I suggest you just “take it to 11” by saying:
“Waiting to buy a car or even a house won’t kill you. But waiting for the healthcare you need – could. DENIED care is DEADLY.”
His next TP offers the following:
The arguments against the Democrats’ healthcare plan must center around “politicians,” “bureaucrats,” and “Washington” … not the free market, tax incentives, or competition.
Well Frank, you just about neutered every argument your side has ever put forth, so if you hear them start down this path, simply direct them back to their old arguments and watch their heads explode. And, if the talking head happens to be a politician, bureaucrat, or Washington insider of some sort, simply remind them of that fact and that it makes little sense to listen to arguments made by someone who is arguing against themselves. Overall this is a fairly exhausted platitude that can probably be ignored.
Next comes the zinger, the horror stories (portentous music):
The healthcare denial horror stories from Canada & Co. (not sure who “Co.” is) do resonate, but you have to humanize them. You’ll notice we recommend the phrase “government takeover” rather than “government run” or “government controlled” It’s because too many politician (sic) say “we don’t want a government run healthcare system like Canada or Great Britain” without explaining those consequences. There is a better approach. “In countries with government run healthcare, politicians make YOUR healthcare decisions. THEY decide if you’ll get the procedure you need, or if you are disqualified because the treatment is too expensive or because you are too old. We can’t have that in America.”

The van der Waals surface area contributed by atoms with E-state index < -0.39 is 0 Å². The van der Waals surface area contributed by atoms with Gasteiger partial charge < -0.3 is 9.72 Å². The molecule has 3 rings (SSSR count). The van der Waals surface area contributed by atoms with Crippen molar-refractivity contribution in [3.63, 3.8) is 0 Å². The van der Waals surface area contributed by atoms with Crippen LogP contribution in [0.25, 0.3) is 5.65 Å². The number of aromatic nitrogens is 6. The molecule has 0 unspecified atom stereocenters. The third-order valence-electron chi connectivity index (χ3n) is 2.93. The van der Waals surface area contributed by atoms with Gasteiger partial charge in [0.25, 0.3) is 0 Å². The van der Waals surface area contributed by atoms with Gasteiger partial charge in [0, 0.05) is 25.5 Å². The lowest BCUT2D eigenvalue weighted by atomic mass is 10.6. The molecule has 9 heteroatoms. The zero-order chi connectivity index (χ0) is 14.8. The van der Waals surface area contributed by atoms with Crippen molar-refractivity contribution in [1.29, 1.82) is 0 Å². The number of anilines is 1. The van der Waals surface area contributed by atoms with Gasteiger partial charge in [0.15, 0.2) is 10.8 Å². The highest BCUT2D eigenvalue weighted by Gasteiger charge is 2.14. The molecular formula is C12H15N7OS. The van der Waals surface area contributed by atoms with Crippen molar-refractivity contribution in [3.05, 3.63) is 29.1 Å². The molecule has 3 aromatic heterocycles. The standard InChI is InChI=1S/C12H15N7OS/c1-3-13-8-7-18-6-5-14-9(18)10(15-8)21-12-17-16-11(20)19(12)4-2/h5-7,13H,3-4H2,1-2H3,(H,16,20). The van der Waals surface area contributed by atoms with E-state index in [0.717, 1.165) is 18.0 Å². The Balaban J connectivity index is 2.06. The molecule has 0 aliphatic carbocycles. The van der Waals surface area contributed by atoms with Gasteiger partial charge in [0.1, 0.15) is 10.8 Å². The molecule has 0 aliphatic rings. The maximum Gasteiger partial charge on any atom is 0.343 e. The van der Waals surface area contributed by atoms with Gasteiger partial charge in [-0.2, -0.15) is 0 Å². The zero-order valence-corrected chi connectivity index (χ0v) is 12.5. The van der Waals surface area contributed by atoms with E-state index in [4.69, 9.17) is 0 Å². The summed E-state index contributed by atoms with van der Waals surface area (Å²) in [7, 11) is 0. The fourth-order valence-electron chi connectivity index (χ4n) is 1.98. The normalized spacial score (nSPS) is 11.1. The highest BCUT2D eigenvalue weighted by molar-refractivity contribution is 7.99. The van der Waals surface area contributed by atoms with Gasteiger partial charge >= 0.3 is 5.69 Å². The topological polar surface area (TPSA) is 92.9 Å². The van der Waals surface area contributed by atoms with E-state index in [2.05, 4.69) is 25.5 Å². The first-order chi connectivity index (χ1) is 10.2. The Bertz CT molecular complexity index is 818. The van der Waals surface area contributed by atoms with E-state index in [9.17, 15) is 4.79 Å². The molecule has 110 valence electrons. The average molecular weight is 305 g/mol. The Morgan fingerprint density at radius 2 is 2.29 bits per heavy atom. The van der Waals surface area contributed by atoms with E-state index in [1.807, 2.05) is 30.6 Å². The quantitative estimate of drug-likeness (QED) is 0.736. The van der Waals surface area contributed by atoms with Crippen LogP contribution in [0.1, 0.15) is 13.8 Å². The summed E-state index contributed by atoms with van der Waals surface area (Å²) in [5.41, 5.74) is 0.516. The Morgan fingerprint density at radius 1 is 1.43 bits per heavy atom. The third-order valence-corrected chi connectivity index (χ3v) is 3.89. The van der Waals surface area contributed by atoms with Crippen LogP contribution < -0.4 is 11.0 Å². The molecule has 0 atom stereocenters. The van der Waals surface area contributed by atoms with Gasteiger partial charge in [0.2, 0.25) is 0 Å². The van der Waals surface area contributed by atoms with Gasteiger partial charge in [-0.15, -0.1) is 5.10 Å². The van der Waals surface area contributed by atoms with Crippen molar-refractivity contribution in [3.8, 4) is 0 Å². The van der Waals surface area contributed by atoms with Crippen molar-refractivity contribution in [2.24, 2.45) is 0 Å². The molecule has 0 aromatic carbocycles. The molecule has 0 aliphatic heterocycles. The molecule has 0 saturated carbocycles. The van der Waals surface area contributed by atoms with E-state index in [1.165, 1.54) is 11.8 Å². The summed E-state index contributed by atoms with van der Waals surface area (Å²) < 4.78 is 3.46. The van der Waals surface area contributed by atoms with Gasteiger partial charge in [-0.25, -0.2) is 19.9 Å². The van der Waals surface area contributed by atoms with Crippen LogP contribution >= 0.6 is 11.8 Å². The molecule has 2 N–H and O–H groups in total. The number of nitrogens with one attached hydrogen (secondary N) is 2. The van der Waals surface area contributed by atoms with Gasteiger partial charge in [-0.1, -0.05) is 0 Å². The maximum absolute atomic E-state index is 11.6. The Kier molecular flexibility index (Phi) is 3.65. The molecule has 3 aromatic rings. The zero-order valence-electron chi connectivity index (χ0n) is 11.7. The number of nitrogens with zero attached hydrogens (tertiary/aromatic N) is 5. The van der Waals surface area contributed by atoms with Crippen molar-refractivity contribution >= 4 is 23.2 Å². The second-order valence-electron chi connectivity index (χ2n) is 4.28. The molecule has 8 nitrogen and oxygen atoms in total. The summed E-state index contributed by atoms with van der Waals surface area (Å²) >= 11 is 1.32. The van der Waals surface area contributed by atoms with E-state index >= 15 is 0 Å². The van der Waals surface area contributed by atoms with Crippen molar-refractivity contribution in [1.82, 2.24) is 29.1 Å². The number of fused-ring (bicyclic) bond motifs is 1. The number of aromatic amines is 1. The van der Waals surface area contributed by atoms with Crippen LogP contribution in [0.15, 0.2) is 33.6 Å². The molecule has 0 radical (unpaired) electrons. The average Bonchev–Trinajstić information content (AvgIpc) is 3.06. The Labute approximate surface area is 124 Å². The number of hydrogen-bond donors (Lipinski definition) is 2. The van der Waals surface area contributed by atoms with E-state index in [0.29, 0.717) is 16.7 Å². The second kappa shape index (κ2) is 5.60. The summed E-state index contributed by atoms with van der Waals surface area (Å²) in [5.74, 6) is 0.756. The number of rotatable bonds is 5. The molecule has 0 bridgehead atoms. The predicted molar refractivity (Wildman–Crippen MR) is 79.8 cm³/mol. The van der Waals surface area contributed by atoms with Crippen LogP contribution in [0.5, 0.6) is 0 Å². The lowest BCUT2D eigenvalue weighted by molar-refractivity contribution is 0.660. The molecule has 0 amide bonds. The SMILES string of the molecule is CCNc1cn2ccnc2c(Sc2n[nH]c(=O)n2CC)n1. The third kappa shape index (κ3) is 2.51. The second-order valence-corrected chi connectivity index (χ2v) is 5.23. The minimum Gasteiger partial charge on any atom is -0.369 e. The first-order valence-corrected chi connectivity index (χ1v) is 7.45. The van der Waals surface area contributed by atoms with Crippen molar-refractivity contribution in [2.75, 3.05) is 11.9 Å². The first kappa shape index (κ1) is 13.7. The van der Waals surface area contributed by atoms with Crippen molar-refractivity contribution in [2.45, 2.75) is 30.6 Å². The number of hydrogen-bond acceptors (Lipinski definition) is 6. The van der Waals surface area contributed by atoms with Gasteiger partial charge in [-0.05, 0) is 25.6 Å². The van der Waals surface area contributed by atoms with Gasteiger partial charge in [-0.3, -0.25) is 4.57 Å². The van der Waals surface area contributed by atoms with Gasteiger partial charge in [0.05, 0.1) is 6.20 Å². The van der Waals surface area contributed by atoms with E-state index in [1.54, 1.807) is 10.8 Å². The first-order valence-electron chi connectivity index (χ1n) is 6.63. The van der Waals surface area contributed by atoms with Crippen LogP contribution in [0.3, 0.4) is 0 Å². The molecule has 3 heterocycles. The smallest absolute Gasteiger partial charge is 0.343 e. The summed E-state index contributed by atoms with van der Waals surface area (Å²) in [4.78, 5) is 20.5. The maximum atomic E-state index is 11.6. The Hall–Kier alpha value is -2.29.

Setting aside the fact that he used “government run” instead of some version of “government takeover”, thus ignoring his own advice, this one is pretty easy. Simply substitute “without publicly funded” for “with government run” and “insurance clerk” or “insurance claims adjuster” for “politicians”, thus:
“In countries without publicly funded healthcare, an insurance clerk or claims adjuster winds up making your healthcare decisions. They decide etc. etc. etc. We shouldn’t have that in America.”
The next two TPs are kind of a rehash, except for the introduction of this new language:
Call for the “protection of the personalized doctor-patient relationship.”
But that is exactly what publicly funded healthcare does, so you can just use it verbatim. If asked to explain, just remind the listener that PPOs and HMOs put restrictions on providers available to you that simply don’t exist in publicly funded healthcare.